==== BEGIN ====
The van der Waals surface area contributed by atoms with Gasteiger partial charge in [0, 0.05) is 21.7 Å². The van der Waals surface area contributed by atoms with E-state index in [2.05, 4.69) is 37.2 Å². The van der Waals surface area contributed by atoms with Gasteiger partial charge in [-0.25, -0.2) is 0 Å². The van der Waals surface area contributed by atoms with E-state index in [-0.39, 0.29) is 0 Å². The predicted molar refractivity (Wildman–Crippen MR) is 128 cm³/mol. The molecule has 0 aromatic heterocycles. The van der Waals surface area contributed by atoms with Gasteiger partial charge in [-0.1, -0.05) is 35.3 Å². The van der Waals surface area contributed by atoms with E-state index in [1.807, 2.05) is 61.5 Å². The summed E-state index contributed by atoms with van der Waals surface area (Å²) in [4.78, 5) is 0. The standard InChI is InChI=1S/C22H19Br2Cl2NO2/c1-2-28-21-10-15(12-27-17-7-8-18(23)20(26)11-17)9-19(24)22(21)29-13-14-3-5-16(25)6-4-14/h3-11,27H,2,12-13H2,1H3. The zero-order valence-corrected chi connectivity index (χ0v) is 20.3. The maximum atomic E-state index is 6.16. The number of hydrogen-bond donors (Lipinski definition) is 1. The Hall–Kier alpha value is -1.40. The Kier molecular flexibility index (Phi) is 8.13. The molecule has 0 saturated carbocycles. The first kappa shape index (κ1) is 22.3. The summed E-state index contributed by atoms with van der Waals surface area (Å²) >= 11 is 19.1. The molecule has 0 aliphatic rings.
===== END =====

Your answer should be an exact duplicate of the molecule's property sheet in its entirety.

The van der Waals surface area contributed by atoms with Gasteiger partial charge in [0, 0.05) is 21.7 Å². The van der Waals surface area contributed by atoms with E-state index in [2.05, 4.69) is 37.2 Å². The van der Waals surface area contributed by atoms with Gasteiger partial charge in [-0.25, -0.2) is 0 Å². The van der Waals surface area contributed by atoms with E-state index in [-0.39, 0.29) is 0 Å². The predicted molar refractivity (Wildman–Crippen MR) is 128 cm³/mol. The molecule has 0 aromatic heterocycles. The van der Waals surface area contributed by atoms with Gasteiger partial charge in [-0.1, -0.05) is 35.3 Å². The van der Waals surface area contributed by atoms with E-state index in [1.807, 2.05) is 61.5 Å². The summed E-state index contributed by atoms with van der Waals surface area (Å²) in [4.78, 5) is 0. The standard InChI is InChI=1S/C22H19Br2Cl2NO2/c1-2-28-21-10-15(12-27-17-7-8-18(23)20(26)11-17)9-19(24)22(21)29-13-14-3-5-16(25)6-4-14/h3-11,27H,2,12-13H2,1H3. The zero-order valence-corrected chi connectivity index (χ0v) is 20.3. The maximum atomic E-state index is 6.16. The number of hydrogen-bond donors (Lipinski definition) is 1. The Hall–Kier alpha value is -1.40. The Kier molecular flexibility index (Phi) is 8.13. The molecule has 0 saturated carbocycles. The first kappa shape index (κ1) is 22.3. The summed E-state index contributed by atoms with van der Waals surface area (Å²) >= 11 is 19.1. The molecule has 0 aliphatic rings.